The term “Side Kick” normally refers to a unique relationship between two people and means such things as a confident, a partner, a companion, one who helps, an assistant, a wing man, a go to guy, best friend, straight man in a comedy due, one who compliments the other by doing what the other cannot do, one who in content to give the other the limelight and a duo team. Famous Side Kicks were Tonto as Side Kick to Lone Ranger, Gabby Hayes as Side Kick to Roy Rogers, Ed McMann as Side Kick to Johnny Carson and Robin as Side Kick to Batman. Read the rest of this entry »
Archive for the ‘Knives’ Category
The three SIDE KICK knives were put to the test in carving the basic form of a woman sitting in chair knitting. Each knife used a variety of slicing cuts to shape a six inch by three inch square basswood block. The result is a large basic form or rough shape of the knitting lady ready to be refined with detail carving. Read the rest of this entry »
The VIPER III is the third and smallest version of the VIPER series of the Wood Bee Carver Signature Series. The design of the curved cutting edge and the downward angle of the snaking shape of the blade allows it to snake its slicing action into areas difficult to reach. Even though the one inch small blade has all the appearance of a “detail knife” yet it is an “all purpose” carving knife. The small radius of the curved cutting edge slices smaller chip removal than a larger radius blade while still being capable to removing a lot of wood in the shaping process in a small package. It is very versatile when carving small carving projects as well as being functional for taking small cuts in the shaping of a larger carving project. Once the carving project is carved to its basic form, the VIPER III continues to carve in the details with precise slicing cuts. The accompanying photos are examples of VIPER III used to carve each completely using only this one knife. Read the rest of this entry »
The knives pictured above are left to right: VIPER II, VIPER, DRAGON, SIDE WINDER and SIDE KICK.
The WOOD BEE CARVER has been primarily a knife carver for over forty years and during this journey knife blades and handles have been developed through experimentation of trial and error discoveries of what carved the best. A curved cutting edge produces a slicing cut and is the most efficient in reaching into areas that a straight cutting edge cannot reach. Read the rest of this entry »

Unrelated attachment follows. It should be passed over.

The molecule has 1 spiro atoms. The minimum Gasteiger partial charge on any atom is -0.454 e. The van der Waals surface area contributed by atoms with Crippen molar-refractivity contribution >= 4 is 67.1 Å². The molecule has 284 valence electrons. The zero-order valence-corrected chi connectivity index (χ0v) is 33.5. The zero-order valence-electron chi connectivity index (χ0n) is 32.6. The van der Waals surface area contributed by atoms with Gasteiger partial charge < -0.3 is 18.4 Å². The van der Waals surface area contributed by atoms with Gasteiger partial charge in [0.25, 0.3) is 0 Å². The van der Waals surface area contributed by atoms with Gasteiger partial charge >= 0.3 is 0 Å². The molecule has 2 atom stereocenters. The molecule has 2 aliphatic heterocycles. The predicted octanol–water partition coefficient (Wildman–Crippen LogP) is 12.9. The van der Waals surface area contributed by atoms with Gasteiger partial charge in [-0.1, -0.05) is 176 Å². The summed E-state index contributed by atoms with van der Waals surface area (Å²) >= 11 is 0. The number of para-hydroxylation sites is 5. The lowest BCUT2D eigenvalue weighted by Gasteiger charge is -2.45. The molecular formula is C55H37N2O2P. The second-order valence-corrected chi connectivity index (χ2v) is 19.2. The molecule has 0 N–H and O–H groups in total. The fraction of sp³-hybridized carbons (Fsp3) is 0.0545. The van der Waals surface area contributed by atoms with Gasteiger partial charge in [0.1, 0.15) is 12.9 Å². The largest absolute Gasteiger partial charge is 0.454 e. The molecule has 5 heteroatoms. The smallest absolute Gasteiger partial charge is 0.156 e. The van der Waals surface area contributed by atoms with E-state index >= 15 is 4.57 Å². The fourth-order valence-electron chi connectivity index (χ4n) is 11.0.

HELVIE KNIVES introduces the latest addition to the WOOD BEE CARVER Signature Series of knives. VIPER (#22) , VIPER II (#23) and VIPER III (#24)are the latest innovation in the basic design concept of the WOOD BEE CARVERS Signature Series of knives. VIPER blade is two and half inches long , VIPER II blade is one and five eighths inches long and VIPER III is an inch long. HELVIE KNIVES has added a detail knife to the VIPER Series of the WOOD BEE CARVER Signature Series of knives and can be ordered by calling 765-675-8811 (soon to be added to their web site) Rich Smithson is a very accomplished knife maker and all his knives are good choices for carving knives.
The Bear Creek Hobo in the photograph above was carved using a Scimitar knife made by Mickey Gaines of the Bear Creek Blades. The knife was made in the continuation of the tradition of knives made by the late Ralph E. Long. Read the rest of this entry »
The WOOD BEE CARVER is primarily a knife carver and ever since boy hood days of whittling with an old pocket knife, the knife, any knife, remains a favorite. Even though the WOOD BEE CARVER uses and highly recommends knives made by Helvie Knives, Bud Murray Knives, Dave Lyons Knives, and Dunkle Knives all who make knives designed by the WOOD BEE CARVER, yet from time to time OTHER KNIVES are also used.
OTHER KNIVES are knives the WOOD BEE CARVER has made for his own personal use by using old pocket knife blades to reshape and re-handle into a carving knife. OTHER KNIVES come from the mind of the “Tinker Thinker” whose mind explores the day dream adventures of tinkering with knife blade shapes for making experimental carving knives. Read the rest of this entry »
A commission to carve two Mountain Men just alike using a photograph of a clay sculpture of a mountain man became a welcome challenge. Every carving project is a learning piece with its own built in challenges. One challenge during the planning and imagining stage is to make the transition of carving a three dimensional figure based upon a two dimensional image with only one view. Three dimensional is to see the project with an “in the round perspective” while a two dimensional image is a “flat perspective.” Another challenge is to try to keep the carving as close to the original image that was a clay sculpture which means two mediums “clay” and “wood” create different surface textures and color renditions. Read the rest of this entry »